Divorced-Parenting Challenge: Nurturing Your Child’s Spirit Through the Process

What is the biggest challenge facing parents after divorce? It’s nurturing their child’s spirit through the new array of divorced-parenting situations.  Visitation, holidays, public occasions, extended family, behavior issues, and finances - a host of new situations that leave parents, and their children, grasping for the right way.  How is a parent to proceed? 

When faced with a divorced parenting situation, parents can take the time to mindfully guide their child through a nurturing solution instead of blindly pushing through their first reaction.  Mindful divorced parenting is for parents who wish to do more than “just get through it”, but rather wish to nurture their child’s spirit in the process.

This “Pro-Child Way®” to divorced parenting recognizes that in every divorced parenting situation there are two possible responses: one that puts the divorce, the ego, and the ex first; and one that puts the focus and attention on the child.  By learning to quiet the mind, a parent opens the possibility for the nurturing solution to appear, and in doing so creates an environment for their child that is filled with love, security, consideration, and smiles.

Often the easiest step to determining the Pro-Child response is to acknowledge the alternative.  What ISN’T a parent to do?  Here are some clues to get parents started on what they are not going to do in front of their child: scream, roll eyes, grind teach, glare, or slam the door.  When packing for a child’s overnight visit, a parent is not going to fill the suitcase with lots of tattered old clothes, sending a not-so-subtle message.  When a child’s other parent is late for the pick-up,  a parent is not going to mouth off to the child.  When a parent is at the child’s soccer game, they’re not going to embarrass her by getting into a cheering competition with the other parent.  When a parent is meeting the ex’s significant other for the first time, they’re not going to spew venom.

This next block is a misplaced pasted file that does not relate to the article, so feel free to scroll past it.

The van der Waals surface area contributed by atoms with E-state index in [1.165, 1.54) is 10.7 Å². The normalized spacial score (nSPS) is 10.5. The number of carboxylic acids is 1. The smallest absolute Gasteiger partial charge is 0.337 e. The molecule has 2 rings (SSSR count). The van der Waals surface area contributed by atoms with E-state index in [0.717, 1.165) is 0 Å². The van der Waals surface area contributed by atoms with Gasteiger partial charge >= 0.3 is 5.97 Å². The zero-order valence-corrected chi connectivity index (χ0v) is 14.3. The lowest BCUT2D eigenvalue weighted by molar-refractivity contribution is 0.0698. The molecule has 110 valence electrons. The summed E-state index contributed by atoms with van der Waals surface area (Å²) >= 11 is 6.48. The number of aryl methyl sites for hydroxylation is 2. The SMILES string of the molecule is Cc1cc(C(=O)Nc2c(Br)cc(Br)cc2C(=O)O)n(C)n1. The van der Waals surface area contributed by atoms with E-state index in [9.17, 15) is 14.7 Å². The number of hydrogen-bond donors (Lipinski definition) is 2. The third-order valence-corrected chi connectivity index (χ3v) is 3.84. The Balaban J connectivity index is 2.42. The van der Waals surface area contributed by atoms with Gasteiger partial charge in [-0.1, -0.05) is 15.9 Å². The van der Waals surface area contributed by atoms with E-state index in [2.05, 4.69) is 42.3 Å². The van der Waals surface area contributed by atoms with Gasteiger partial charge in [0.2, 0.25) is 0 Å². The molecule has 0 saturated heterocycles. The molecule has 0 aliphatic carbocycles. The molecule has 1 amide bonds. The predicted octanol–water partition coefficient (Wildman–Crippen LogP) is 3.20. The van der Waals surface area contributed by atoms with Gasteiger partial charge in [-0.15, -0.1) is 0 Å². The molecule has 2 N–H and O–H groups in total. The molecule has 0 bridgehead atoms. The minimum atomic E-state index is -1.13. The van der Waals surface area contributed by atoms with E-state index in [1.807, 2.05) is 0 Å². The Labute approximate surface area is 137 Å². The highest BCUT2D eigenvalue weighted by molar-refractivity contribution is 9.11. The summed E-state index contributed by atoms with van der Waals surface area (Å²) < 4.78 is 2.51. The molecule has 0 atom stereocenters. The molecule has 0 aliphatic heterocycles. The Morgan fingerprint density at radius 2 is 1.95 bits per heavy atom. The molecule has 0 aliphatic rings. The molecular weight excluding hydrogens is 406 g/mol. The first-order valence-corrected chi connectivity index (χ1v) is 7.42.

Why isn’t a parent going to do these things?  Because somewhere, deep inside, under layers of divorce hurt, disappointment, and sorrow, is a dim light that reminds the parent that there is a child.  A child that they chose to bring into this world.  A choice that involved love.  And now that the fog is lifting from the divorce, they’re able to once again catch glimpses of the original purpose: to love that child and have that child grow in love.  The spiteful, old way of divorced-parenting diminishes that love with each sigh, glare, and scream.

So once a parent recognizes in their gut what they’re not going to do, what next?  A good first step is to look at the child.  Looking at the child and smiling will open a parent’s mind to all of the nurturing possibilities.  Sometimes it happens in a flash, sometime it takes several days, but while a parent holds the image of the child in their heart, their mind will be guided to the Pro-Child solution to the divorced parenting situation.

Through mindful, active choices, a parent chooses to pack extra clothes in the child’s suitcase, so that she is secure in knowing that all of her needs are right there in the pack.  A parent will comfort the child during the late pick-up, reminding her that she is loved even when traffic back-logs happen.  A parent will cheer along side the child’s other parent, realizing that they are both on the same team.  A parent will be welcoming and encouraging to the possibility of an additional set of arms to love the child. 

And through all of these Pro-Child choices a parent will see the child grow… Grow in love, kindness, patience, gentleness, joy, peace, goodness, and faith that all is well.

With each divorced parenting situation, a new opportunity is available: an opportunity to nurture their child’s spirit.

The “how-to” divorced-parenting book, The Pro-Child Way: Parenting with an Ex, is available through Ellen Kellner’s site
website: http://www.TheProChildWay.com
Twitter: @TheProChildWay
permission to repost with credit

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